Nipah virus (NiV) and Hendra virus (HeV) are zoonotic paramyxoviruses capable of causing severe disease in humans and animals. These viruses require biosafety level 4 (BSL-4) containment. Like other paramyxoviruses, the plaque reduction neutralization test (PRNT) can be used to detect antibodies to the surface glycoproteins, fusion (F) and attachment (G), and PRNT titers give an indication of protective immunity. Unfortunately, for NiV and HeV, the PRNT must be performed in BSL-4 containment and takes 5–7 days to complete. Thus, we have developed a neutralization assay using VSV pseudotype particles expressing the F and G proteins of NiV (pVSV-NiV-F/G) as target antigens. This rapid assay, which can be performed at BSL-2, was evaluated using serum samples from outbreak investigations and more than 300 serum samples from an experimental NiV vaccination study in swine. The results of the neutralization assays with pVSV-NiV-F/G as antigen showed a good correlation with those of standard PRNT. Therefore, this new method has the potential to be a rapid and cost-effective diagnostic method, especially in locations that lack high containment facilities, and will provide a valuable tool for basic research and vaccine development.
PMCID: PMC2704486  PMID: 19559943
20.  Off Label Antiviral Therapeutics for Henipaviruses: New Light Through Old Windows 
Journal of antivirals & antiretrovirals  2010;2(1):10.4172/jaa.1000014.
Hendra and Nipah viruses are recently emerged zoonotic paramyxoviruses for which there is no vaccine or protective therapy available. While a number of experimental therapeutics and vaccines have recently been reported, all of these will require lengthy approval processes, limiting their usefulness in the short term. To address the urgent need for henipavirus therapeutics, a number of currently licensed pharmaceuticals have been evaluated for off label efficacy against henipavirus replication in vitro. Initially it was observed that compounds which released intracellular calcium stores induced a potent inhibition of henipaviruses replication, prompting the evaluation of known drugs with a similar effect on calcium mobilisation. Of the eight compounds randomly selected based on existing literature, seven inhibited virus replication in the micromolar range while the remaining compound also inhibited virus replication but only at millimolar concentrations. Pretreatment experiments with various calcium chelators, channel antagonists or endoplasmic reticulum release inhibitors supported a calcium mediated mechanism of action for five of these compounds. The mechanism of antiviral action for the remaining three compounds is currently unknown. Additionally, a number of other modulators of calcium flux, including calcium channel and calmodulin antagonists also exhibited potent antiviral activity in vitro providing a broad range of potential therapeutic options for the treatment of henipavirus infections. Importantly, as many of these compounds are currently licensed drugs, regulatory approval should be a much more streamlined process, with the caveat that appropriate in vivo efficacy can be demonstrated in animal models.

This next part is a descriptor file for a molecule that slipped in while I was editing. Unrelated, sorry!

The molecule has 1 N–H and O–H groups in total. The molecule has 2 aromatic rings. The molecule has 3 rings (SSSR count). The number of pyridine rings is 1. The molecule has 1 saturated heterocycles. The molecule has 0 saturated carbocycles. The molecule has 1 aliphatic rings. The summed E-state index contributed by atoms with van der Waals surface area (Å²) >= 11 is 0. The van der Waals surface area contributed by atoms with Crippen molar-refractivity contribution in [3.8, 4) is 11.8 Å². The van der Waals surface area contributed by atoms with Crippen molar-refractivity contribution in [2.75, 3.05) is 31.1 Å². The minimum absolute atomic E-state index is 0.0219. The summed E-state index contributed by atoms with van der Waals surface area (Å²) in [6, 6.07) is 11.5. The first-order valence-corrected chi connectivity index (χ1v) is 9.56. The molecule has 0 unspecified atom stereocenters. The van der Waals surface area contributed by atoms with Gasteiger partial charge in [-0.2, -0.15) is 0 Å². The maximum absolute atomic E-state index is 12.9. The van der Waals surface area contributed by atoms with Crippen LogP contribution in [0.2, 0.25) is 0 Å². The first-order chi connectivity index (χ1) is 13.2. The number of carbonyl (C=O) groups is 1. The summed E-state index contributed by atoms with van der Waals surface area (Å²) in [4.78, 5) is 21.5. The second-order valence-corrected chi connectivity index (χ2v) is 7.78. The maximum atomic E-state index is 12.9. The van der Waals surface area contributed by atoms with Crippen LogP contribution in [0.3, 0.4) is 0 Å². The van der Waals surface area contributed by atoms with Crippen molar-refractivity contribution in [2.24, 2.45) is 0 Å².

PMCID: PMC2910441  PMID: 20668647
Nipah virus; Hendra virus; Henipaviruses; Antiviral; Calcium
21.  Use of monoclonal antibodies against Hendra and Nipah viruses in an antigen capture ELISA 
Virology Journal  2010;7:115.
Outbreaks of Hendra (HeV) and Nipah (NiV) viruses have been reported starting in 1994 and 1998, respectively. Both viruses are capable of causing fatal disease in humans and effecting great economical loss in the livestock industry.
Through screening of hybridomas derived from mice immunized with γ-irradiated Nipah virus, we identified two secreted antibodies; one reactive with the nucleocapsid (N) protein and the other, the phosphoprotein (P) of henipaviruses. Epitope mapping and protein sequence alignments between NiV and HeV suggest the last 14 amino acids of the carboxyl terminus of the N protein is the target of the anti-N antibody. The anti-P antibody recognizes an epitope in the amino-terminal half of P protein. These monoclonal antibodies were used to develop two antigen capture ELISAs, one for virus detection and the other for differentiation between NiV and HeV. The lower limit of detection of the capture assay with both monoclonal antibodies was 400 pfu. The anti-N antibody was used to successfully detect NiV in a lung tissue suspension from an infected pig.
The antigen capture ELISA developed is potentially affordable tool to provide rapid detection and differentiation between the henipaviruses.
PMCID: PMC2896928  PMID: 20525276
22.  New Measles Virus Genotype Associated with Outbreak, China 
Emerging Infectious Diseases  2010;16(6):943-947.
Better understanding of transmission patterns will enhance control and elimination programs.
To determine the origin of the virus associated with a measles outbreak in Menglian County, Yunnan Province, People’s Republic of China, in 2009, we conducted genetic analyses. Phylogenetic analyses based on nucleoprotein (N) and hemagglutinin (H) gene sequences showed that these Menglian viruses were not closely related to sequences of any World Health Organization (WHO) reference strains representing the 23 currently recognized genotypes. The minimum nucleotide divergence between the Menglian viruses and the most closely related reference strain, genotype D7, was 3.3% for the N gene and 3.0% for the H gene. A search of the databases of GenBank, WHO, and the Health Protection Agency Measles Nucleotide Surveillance showed that the Menglian viruses, together with the 2 older non-Menglian viruses, could be members of a new proposed measles genotype, d11. The new genotype designation will allow for better description of measles transmission patterns, especially in the Southeast Asian and Western Pacific regions.